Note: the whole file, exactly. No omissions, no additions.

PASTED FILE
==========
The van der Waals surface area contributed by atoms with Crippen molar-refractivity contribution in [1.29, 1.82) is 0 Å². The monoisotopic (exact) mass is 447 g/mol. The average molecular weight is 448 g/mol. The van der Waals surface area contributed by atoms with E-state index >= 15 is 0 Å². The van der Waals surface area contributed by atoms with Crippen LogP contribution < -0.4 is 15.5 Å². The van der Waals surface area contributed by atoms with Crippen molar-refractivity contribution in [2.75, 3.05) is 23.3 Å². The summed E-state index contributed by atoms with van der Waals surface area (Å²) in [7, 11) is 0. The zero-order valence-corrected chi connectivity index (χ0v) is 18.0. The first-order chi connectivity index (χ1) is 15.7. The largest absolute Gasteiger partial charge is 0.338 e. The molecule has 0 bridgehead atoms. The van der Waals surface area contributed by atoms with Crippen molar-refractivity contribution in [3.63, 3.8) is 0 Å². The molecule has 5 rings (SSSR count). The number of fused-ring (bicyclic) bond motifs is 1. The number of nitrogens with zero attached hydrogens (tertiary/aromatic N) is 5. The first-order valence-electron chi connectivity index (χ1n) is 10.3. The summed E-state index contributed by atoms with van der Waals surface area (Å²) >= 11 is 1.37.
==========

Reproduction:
The van der Waals surface area contributed by atoms with Crippen molar-refractivity contribution in [1.29, 1.82) is 0 Å². The monoisotopic (exact) mass is 447 g/mol. The average molecular weight is 448 g/mol. The van der Waals surface area contributed by atoms with E-state index >= 15 is 0 Å². The van der Waals surface area contributed by atoms with Crippen LogP contribution < -0.4 is 15.5 Å². The van der Waals surface area contributed by atoms with Crippen molar-refractivity contribution in [2.75, 3.05) is 23.3 Å². The summed E-state index contributed by atoms with van der Waals surface area (Å²) in [7, 11) is 0. The zero-order valence-corrected chi connectivity index (χ0v) is 18.0. The first-order chi connectivity index (χ1) is 15.7. The largest absolute Gasteiger partial charge is 0.338 e. The molecule has 0 bridgehead atoms. The van der Waals surface area contributed by atoms with Crippen molar-refractivity contribution in [3.63, 3.8) is 0 Å². The molecule has 5 rings (SSSR count). The number of fused-ring (bicyclic) bond motifs is 1. The number of nitrogens with zero attached hydrogens (tertiary/aromatic N) is 5. The first-order valence-electron chi connectivity index (χ1n) is 10.3. The summed E-state index contributed by atoms with van der Waals surface area (Å²) >= 11 is 1.37.